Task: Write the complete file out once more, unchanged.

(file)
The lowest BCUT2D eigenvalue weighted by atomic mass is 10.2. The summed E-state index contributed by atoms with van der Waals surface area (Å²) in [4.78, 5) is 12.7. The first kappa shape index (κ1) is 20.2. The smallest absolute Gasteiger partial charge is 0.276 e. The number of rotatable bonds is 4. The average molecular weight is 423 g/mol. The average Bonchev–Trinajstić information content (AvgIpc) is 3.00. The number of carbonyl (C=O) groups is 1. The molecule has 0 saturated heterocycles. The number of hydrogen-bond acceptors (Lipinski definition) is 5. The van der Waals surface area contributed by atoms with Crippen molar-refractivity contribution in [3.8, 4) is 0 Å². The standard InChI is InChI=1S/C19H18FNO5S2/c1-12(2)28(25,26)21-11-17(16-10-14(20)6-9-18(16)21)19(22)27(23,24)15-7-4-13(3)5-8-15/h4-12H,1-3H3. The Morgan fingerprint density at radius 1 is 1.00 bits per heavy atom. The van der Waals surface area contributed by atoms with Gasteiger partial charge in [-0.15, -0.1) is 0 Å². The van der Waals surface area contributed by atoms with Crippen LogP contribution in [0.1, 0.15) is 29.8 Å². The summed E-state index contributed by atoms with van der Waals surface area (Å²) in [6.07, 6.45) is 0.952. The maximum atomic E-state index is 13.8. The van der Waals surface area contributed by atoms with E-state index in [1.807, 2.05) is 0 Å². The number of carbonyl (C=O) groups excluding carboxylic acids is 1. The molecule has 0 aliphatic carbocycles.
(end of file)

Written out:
The lowest BCUT2D eigenvalue weighted by atomic mass is 10.2. The summed E-state index contributed by atoms with van der Waals surface area (Å²) in [4.78, 5) is 12.7. The first kappa shape index (κ1) is 20.2. The smallest absolute Gasteiger partial charge is 0.276 e. The number of rotatable bonds is 4. The average molecular weight is 423 g/mol. The average Bonchev–Trinajstić information content (AvgIpc) is 3.00. The number of carbonyl (C=O) groups is 1. The molecule has 0 saturated heterocycles. The number of hydrogen-bond acceptors (Lipinski definition) is 5. The van der Waals surface area contributed by atoms with Crippen molar-refractivity contribution in [3.8, 4) is 0 Å². The standard InChI is InChI=1S/C19H18FNO5S2/c1-12(2)28(25,26)21-11-17(16-10-14(20)6-9-18(16)21)19(22)27(23,24)15-7-4-13(3)5-8-15/h4-12H,1-3H3. The Morgan fingerprint density at radius 1 is 1.00 bits per heavy atom. The van der Waals surface area contributed by atoms with Gasteiger partial charge in [-0.15, -0.1) is 0 Å². The van der Waals surface area contributed by atoms with Crippen LogP contribution in [0.1, 0.15) is 29.8 Å². The summed E-state index contributed by atoms with van der Waals surface area (Å²) in [6.07, 6.45) is 0.952. The maximum atomic E-state index is 13.8. The van der Waals surface area contributed by atoms with E-state index in [1.807, 2.05) is 0 Å². The number of carbonyl (C=O) groups excluding carboxylic acids is 1. The molecule has 0 aliphatic carbocycles.